Call for government to recognise children living with domestic abuse as victims

By Agencies
January 11, 2019

The NSPCC is calling on the Government to recognise children as victims when they are living with domestic abuse. 

Department for Education figures for 2017/18 show domestic abuse was a factor in 246,720 child protection assessments across England – more than half of all child protection assessments, where factors were identified, during that period.

The government are yet to publish the outcomes of last year's consulation on domestic abuse. Their proposed new definition of domestic abuse only refers to the effects of abuse on those aged 16 and over, leaving younger children unrecognised by the justice system

Legal recognition would:

  • give children greater protection through domestic abuse protection orders
  • help professionals take action to protect children at risk
  • help authorities ensure there are specific support services for children and young people.

The NSPCC is calling on the government to publish their White Paper and help ensure children get the support they need.

The call is backed by brothers Luke and Ryan Hart whose father murdered their mother and sister in 2016 after two decades of domestic abuse. "What is often missed is the effects of living in that environment has on kids, growing up not only witnessing abuse but experiencing it day in and day out. Children living with domestic abuse are victims themselves. Luke and I know first-hand the psychological effects, emotional effects can have on you by seeing someone you love being a victim of abuse", said Ryan.

Almudena Lara, Head of Policy at the NSPCC, said: "It is quite astonishing that the government is dragging its feet when deciding whether to recognise young people as victims when almost a quarter of a million children that we know of are living with domestic abuse in England alone.

"As well as the day-to-day distress that living with domestic abuse creates, it can cause long-term problems into adulthood that can only be addressed through targeted services that understand the complex trauma children living with domestic abuse experience.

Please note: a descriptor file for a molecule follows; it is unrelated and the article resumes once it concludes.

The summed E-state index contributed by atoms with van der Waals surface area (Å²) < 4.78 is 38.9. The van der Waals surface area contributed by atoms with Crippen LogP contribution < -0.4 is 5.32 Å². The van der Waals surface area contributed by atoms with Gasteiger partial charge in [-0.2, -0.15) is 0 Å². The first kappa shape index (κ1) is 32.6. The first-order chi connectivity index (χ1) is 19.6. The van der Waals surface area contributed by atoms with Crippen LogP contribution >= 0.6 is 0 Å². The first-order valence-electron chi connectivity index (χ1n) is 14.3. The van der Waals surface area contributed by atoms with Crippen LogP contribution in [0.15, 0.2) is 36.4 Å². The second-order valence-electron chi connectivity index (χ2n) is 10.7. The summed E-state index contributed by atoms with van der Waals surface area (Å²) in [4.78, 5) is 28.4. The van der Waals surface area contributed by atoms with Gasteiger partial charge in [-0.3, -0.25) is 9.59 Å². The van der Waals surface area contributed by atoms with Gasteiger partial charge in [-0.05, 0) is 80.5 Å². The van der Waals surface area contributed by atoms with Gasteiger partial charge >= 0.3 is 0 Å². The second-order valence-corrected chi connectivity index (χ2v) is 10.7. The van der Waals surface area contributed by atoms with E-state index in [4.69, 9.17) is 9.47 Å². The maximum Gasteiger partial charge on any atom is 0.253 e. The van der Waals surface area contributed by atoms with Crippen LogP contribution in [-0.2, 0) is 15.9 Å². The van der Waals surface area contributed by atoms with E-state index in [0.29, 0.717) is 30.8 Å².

"For this to be done effectively we need government to open their eyes to the harm domestic abuse has on children and give them victim status in the upcoming White Paper to ensure they receive the services they need."

The NSPCC's call was echoed by domestic abuse charity Women's Aid. Chief Executive of Women's Aid Katie Ghose said: “We know from our experience working with child survivors that they do not just witness domestic abuse, they experience it. Domestic abuse impacts their wellbeing, health, development and also their safety. Yet children are often the hidden victims of domestic abuse.

“Nowhere is this more apparent than in the cuts to vital children’s support services. There has been a 10 per cent fall in the number of domestic abuse services that are able to provide dedicated support to children and young people from 2010-2017, while currently only two thirds of refuges are able to fund a specialist children’s support worker. This is leaving vulnerable children without the support they desperately need and at risk of further abuse.

“We know from our experience working with survivors and their children that the best way to support children who are experiencing domestic abuse is by supporting both the mother and her children. Far too often we hear of mothers being threatened that her children will be removed from her care because of the abuse the family is experiencing at home. This is not the answer. It only puts the survivor and her children at further risk. That’s why we want to see the government’s forthcoming domestic abuse bill deliver mandatory domestic abuse training, co-delivered by specialists like Women’s Aid, for all statutory agency staff to ensure they give the right response to survivors the first time they reach out for help; this must be a response that supports both survivors and their children. We are also calling for the domestic abuse bill to deliver resources as well as legislation to ensure that every survivor and her children can get the specialist support they need to safely escape and rebuild their lives free from fear and abuse.”


* Women's Aid


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